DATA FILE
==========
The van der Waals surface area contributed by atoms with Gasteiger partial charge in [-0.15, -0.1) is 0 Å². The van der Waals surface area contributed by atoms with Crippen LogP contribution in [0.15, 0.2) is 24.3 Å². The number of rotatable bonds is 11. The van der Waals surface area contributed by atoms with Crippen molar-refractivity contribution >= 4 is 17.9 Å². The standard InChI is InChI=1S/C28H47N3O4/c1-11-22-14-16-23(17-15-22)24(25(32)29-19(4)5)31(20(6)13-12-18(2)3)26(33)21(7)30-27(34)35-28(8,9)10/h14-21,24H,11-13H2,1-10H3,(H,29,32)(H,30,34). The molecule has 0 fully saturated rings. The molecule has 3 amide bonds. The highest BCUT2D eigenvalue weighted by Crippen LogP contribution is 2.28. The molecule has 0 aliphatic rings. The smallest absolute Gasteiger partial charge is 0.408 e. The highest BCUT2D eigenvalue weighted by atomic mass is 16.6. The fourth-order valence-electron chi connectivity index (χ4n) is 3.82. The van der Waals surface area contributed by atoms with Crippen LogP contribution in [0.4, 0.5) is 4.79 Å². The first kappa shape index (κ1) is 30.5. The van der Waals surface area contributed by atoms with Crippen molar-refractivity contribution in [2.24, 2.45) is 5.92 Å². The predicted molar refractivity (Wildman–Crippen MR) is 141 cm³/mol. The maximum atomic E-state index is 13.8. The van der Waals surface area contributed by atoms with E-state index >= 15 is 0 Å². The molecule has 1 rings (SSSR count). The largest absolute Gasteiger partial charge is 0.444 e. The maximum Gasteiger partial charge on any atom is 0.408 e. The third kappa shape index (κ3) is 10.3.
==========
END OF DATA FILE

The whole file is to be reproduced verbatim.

The van der Waals surface area contributed by atoms with Gasteiger partial charge in [-0.15, -0.1) is 0 Å². The van der Waals surface area contributed by atoms with Crippen LogP contribution in [0.15, 0.2) is 24.3 Å². The number of rotatable bonds is 11. The van der Waals surface area contributed by atoms with Crippen molar-refractivity contribution >= 4 is 17.9 Å². The standard InChI is InChI=1S/C28H47N3O4/c1-11-22-14-16-23(17-15-22)24(25(32)29-19(4)5)31(20(6)13-12-18(2)3)26(33)21(7)30-27(34)35-28(8,9)10/h14-21,24H,11-13H2,1-10H3,(H,29,32)(H,30,34). The molecule has 0 fully saturated rings. The molecule has 3 amide bonds. The highest BCUT2D eigenvalue weighted by Crippen LogP contribution is 2.28. The molecule has 0 aliphatic rings. The smallest absolute Gasteiger partial charge is 0.408 e. The highest BCUT2D eigenvalue weighted by atomic mass is 16.6. The fourth-order valence-electron chi connectivity index (χ4n) is 3.82. The van der Waals surface area contributed by atoms with Crippen LogP contribution in [0.4, 0.5) is 4.79 Å². The first kappa shape index (κ1) is 30.5. The van der Waals surface area contributed by atoms with Crippen molar-refractivity contribution in [2.24, 2.45) is 5.92 Å². The predicted molar refractivity (Wildman–Crippen MR) is 141 cm³/mol. The maximum atomic E-state index is 13.8. The van der Waals surface area contributed by atoms with E-state index >= 15 is 0 Å². The molecule has 1 rings (SSSR count). The largest absolute Gasteiger partial charge is 0.444 e. The maximum Gasteiger partial charge on any atom is 0.408 e. The third kappa shape index (κ3) is 10.3.